The Haitian Rice Industry: Has Haiti Really Been Decolonized?

May 23, 2019

                                                   Slums in Pond-Sonde, Haiti. Source: NBC News

 

We are living in a world so corrupt that the Global North can exert power, exploit and dominate the Global South. They are able to do this through the means of policies that claim they will ‘develop’ countries, so no one questions what they are doing. In reality, these policies are extremely harmful and need to be challenged. The destruction of the rice industry in Haiti is a compelling example of how the West has been able to influence what goes on in previously colonised countries to this day. In order to understand this destruction more clearly, we must first take a look at Haiti’s history. In an earlier period, Haiti was referred to as the ‘Pearl of the Antilles’ due to its agriculture sector booming and being one of the best of its time. However, in 1804 Haiti won its independence from France. Consequently, Haiti was told that they must pay for their revenue shortfall in order for the international system to recognise their independence. Since Haiti required this recognition in order to receive an economic income, Haiti took out a loan of equivalent to US $21 billion dollars in current times. This loan meant that 80 percent of Haiti’s national budget went towards paying off the loan, which they did not fully pay off until 1947. This resulted in Haiti being unable to invest in education, healthcare, roads etc. This destructive history has led to Haiti being one of the ‘poorest nations in the Western hemisphere’. Over 80 percent of the population live in poverty; 7/10 are unemployed. The per capita gross domestic product of Haiti is approximately US $250 compared to the average of US $3320 for the overall Latin America and Caribbean region. As a result, the people of Haiti are completely impoverished.

 

In contemporary times, instead of being crippled by colonialism, Haiti suffers from neoliberal policies put in place by the IMF and World Bank with a strong backing from the United States. In 1986, the IMF loaned Haiti $24.6 million. However, this loan was not provided without repercussions. Many conditions were attached to these loans in which Haiti was not subject to negotiation as they were viewed to be inferior. These conditions consisted of neoliberal policies that were implemented with the apparent intention to aid Haiti’s development and align their economy with the rest of the world. However, the idea that Haiti will achieve success in the global economy could not have been further from the truth. Through a series of Structural Adjustment Programmes, Haiti was forced to open up its economy to competition from outside countries and adopt some of the lowest tariffs in the Caribbean. This led to highly subsidized rice from the United States coming into Haiti and the Haitian government removing any subsidies provided to local farmers. By 2008, Haiti was the world’s third largest importer of US rice. From this analysis on where subsidies are allocated, it is clear that inequality is present and Haiti is engaged in a fight that they can never win; accordingly, local producers of rice ceased to be of significance. In 1980, agriculture accounted for over half of GDP and 65% of export earnings. In 2008 it accounts for 25% of GDP and 5.6% of export earnings. Therefore, it is clear that these neoliberal globalization policies have resulted in the re-traumatization of Haitian people after their brutal history of colonization, rather than the prosperity that they were supposed to bring.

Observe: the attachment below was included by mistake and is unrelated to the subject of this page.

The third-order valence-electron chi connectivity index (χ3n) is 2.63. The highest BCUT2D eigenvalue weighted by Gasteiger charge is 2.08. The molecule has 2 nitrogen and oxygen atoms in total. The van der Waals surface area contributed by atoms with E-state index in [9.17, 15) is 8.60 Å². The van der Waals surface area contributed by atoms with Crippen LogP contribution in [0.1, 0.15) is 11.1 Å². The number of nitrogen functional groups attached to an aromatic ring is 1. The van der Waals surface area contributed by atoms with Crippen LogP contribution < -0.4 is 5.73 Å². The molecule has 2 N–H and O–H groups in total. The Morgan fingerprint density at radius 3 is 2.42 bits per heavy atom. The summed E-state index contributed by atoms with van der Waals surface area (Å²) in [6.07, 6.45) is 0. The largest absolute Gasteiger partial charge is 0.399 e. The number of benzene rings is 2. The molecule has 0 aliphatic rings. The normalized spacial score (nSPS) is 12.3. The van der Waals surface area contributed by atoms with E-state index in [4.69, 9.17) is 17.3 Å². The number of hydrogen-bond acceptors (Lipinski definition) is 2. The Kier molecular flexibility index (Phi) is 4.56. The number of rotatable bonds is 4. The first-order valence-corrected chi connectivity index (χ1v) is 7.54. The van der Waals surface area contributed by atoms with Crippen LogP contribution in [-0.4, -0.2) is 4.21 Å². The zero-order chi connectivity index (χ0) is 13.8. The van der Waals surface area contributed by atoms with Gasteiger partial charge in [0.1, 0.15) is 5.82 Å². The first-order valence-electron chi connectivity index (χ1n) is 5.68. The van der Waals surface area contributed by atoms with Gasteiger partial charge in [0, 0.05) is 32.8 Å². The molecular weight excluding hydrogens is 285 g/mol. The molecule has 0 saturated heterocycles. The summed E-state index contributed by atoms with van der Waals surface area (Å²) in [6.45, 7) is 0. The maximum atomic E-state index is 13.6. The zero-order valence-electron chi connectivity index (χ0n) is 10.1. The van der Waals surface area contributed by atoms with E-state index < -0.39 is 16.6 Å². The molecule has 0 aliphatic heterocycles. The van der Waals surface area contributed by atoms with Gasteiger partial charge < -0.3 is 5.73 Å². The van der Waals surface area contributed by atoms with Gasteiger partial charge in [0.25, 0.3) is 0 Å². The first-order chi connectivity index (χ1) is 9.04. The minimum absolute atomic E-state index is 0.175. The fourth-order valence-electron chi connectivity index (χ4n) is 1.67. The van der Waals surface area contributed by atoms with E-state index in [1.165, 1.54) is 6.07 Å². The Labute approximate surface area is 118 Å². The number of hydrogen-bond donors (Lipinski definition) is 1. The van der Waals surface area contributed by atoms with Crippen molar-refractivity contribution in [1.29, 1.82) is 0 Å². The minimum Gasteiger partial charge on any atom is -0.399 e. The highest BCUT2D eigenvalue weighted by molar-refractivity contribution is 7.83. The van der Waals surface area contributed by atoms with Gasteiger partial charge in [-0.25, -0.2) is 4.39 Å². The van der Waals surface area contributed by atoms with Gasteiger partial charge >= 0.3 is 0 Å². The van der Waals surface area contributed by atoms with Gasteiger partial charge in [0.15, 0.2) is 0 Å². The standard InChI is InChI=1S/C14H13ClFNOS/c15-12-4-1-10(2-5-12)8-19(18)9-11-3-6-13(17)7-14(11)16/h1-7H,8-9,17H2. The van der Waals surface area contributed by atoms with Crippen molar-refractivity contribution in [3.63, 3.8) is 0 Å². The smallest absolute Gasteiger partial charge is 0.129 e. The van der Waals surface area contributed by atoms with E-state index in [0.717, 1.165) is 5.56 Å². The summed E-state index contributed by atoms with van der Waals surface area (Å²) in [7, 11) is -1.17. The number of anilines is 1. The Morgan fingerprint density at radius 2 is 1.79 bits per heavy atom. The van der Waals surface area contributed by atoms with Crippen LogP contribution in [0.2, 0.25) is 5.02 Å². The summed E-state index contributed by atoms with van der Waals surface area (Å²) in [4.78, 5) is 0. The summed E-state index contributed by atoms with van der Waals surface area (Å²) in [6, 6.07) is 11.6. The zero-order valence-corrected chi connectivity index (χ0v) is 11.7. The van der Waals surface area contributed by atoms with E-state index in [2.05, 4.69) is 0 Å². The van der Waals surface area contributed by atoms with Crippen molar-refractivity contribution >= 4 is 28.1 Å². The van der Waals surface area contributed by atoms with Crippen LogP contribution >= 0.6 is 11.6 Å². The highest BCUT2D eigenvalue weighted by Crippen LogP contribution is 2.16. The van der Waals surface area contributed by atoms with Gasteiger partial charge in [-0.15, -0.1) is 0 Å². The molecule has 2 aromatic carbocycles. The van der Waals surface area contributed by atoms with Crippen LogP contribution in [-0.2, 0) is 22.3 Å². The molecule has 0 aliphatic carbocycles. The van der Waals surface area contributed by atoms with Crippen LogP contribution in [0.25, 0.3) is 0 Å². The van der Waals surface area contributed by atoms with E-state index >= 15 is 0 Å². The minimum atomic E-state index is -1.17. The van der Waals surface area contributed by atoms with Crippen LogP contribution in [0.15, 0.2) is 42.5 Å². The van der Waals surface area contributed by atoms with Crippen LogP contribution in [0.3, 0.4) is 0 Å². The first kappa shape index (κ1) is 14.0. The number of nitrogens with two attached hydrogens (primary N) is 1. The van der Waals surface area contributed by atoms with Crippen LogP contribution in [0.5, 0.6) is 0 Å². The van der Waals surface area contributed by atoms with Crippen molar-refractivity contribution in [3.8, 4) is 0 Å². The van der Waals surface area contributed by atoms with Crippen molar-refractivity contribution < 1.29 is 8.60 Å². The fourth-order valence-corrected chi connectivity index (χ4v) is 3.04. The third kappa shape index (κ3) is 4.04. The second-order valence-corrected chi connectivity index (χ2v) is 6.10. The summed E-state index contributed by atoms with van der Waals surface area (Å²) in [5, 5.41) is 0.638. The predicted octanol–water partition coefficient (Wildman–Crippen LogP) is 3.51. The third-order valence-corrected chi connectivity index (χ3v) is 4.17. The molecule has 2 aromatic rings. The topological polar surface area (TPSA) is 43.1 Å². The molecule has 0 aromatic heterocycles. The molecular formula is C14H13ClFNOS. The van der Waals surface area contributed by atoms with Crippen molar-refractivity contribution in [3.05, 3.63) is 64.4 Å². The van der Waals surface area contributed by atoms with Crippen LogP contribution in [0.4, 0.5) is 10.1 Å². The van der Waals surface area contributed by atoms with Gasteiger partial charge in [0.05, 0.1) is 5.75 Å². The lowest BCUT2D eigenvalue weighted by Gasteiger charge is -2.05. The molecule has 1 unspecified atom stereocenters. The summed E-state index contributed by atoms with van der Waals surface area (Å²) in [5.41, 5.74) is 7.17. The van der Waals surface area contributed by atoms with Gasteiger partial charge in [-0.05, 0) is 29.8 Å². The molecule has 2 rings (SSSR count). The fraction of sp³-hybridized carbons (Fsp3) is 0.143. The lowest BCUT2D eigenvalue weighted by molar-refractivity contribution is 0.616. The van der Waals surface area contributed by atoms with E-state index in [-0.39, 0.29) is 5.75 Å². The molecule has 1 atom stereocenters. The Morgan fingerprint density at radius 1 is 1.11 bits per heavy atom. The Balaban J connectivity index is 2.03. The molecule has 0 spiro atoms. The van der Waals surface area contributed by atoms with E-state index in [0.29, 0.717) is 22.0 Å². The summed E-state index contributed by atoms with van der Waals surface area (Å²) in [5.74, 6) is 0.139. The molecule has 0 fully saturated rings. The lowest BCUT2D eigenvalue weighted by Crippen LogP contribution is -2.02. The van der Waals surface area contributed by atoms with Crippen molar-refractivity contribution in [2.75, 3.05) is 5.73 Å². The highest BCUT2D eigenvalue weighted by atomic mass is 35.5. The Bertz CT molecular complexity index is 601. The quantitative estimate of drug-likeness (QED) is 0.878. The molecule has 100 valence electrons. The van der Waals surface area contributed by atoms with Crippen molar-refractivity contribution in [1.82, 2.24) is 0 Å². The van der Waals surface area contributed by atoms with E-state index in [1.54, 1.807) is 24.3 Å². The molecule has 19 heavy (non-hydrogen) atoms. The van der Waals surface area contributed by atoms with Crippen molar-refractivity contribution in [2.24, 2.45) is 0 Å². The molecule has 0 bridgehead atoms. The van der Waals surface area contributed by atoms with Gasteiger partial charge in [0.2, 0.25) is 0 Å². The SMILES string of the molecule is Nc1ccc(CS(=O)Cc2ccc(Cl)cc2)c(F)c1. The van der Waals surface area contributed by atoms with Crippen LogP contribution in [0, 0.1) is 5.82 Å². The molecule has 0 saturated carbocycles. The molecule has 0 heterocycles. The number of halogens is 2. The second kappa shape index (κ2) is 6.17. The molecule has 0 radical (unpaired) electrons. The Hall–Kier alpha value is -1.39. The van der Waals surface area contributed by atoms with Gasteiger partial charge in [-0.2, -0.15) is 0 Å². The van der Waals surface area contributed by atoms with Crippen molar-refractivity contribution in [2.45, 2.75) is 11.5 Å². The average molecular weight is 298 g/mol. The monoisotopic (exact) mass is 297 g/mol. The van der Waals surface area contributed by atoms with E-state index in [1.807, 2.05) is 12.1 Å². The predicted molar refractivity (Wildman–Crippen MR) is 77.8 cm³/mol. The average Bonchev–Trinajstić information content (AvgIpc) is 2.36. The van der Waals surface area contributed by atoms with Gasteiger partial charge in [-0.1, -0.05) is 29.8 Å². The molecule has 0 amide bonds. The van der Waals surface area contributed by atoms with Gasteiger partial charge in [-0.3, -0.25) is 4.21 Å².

The question that comes to everyone’s mind is: where have all these formerly rice producers gone? Since the majority of people in Haiti made a living from the agriculture sector, the destruction of this has led to devastating effects. High poverty and unemployment rates were already present before the crash of the rice industry, so, now situations have only worsened. Farming was a rice producer’s specialty and often this was the only skill they held. Therefore, when trying to find another job, there is often few opportunities available for them outside of the rice industry due to their unskilled nature. It is then likely that many of these previous workers are unable to find a job, so several will have been displaced and potentially have had to move into slums. However, often this is the best-case scenario. There have been many instances where people have tried to emigrate illegally. Usually, they try to escape on boats towards the British administered Turks and Caicos Islands. However, these boats can be very dangerous. For instance, 60 people died halfway into a journey due to the vessel capsizing.

 

It is therefore clear that policies implemented by the IMF and World Bank that claim to be emancipatory and ‘universal’, are merely tools of colonialism that will impoverish people further, such as those living in Haiti who were involved in the rice producing industry. The IMF and World Bank help to achieve prosperity for a small elite (usually those living in the Global North) and impoverishment for many. Therefore, these policies are implemented in order to achieve people of the West’s best interest. People living in Haiti may technically be ‘independent’, however, they are still being exploited and controlled by the West,  so claims of Haitian decolonization should always be subjected to scrutiny. 

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